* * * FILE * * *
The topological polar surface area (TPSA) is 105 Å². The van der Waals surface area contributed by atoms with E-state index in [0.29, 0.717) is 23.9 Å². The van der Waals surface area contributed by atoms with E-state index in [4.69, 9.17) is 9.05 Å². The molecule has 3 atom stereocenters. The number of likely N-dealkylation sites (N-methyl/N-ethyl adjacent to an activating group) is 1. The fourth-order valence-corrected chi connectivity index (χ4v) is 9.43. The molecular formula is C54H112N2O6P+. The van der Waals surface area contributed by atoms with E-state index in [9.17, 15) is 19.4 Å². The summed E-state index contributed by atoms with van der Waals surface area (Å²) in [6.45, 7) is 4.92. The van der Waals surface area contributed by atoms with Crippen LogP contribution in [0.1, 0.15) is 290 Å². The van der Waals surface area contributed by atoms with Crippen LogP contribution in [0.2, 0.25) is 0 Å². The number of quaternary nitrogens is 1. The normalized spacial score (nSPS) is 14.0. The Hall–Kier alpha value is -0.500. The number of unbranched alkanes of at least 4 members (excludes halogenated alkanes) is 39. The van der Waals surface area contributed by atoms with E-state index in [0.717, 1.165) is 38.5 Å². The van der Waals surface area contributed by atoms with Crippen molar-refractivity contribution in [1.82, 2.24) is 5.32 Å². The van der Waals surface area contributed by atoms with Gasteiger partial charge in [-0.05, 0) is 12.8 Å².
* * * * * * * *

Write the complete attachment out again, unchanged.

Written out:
The topological polar surface area (TPSA) is 105 Å². The van der Waals surface area contributed by atoms with E-state index in [0.29, 0.717) is 23.9 Å². The van der Waals surface area contributed by atoms with E-state index in [4.69, 9.17) is 9.05 Å². The molecule has 3 atom stereocenters. The number of likely N-dealkylation sites (N-methyl/N-ethyl adjacent to an activating group) is 1. The fourth-order valence-corrected chi connectivity index (χ4v) is 9.43. The molecular formula is C54H112N2O6P+. The van der Waals surface area contributed by atoms with E-state index in [9.17, 15) is 19.4 Å². The summed E-state index contributed by atoms with van der Waals surface area (Å²) in [6.45, 7) is 4.92. The van der Waals surface area contributed by atoms with Crippen LogP contribution in [0.1, 0.15) is 290 Å². The van der Waals surface area contributed by atoms with Crippen LogP contribution in [0.2, 0.25) is 0 Å². The number of quaternary nitrogens is 1. The normalized spacial score (nSPS) is 14.0. The Hall–Kier alpha value is -0.500. The number of unbranched alkanes of at least 4 members (excludes halogenated alkanes) is 39. The van der Waals surface area contributed by atoms with E-state index in [0.717, 1.165) is 38.5 Å². The van der Waals surface area contributed by atoms with Crippen molar-refractivity contribution in [1.82, 2.24) is 5.32 Å². The van der Waals surface area contributed by atoms with Gasteiger partial charge in [-0.05, 0) is 12.8 Å².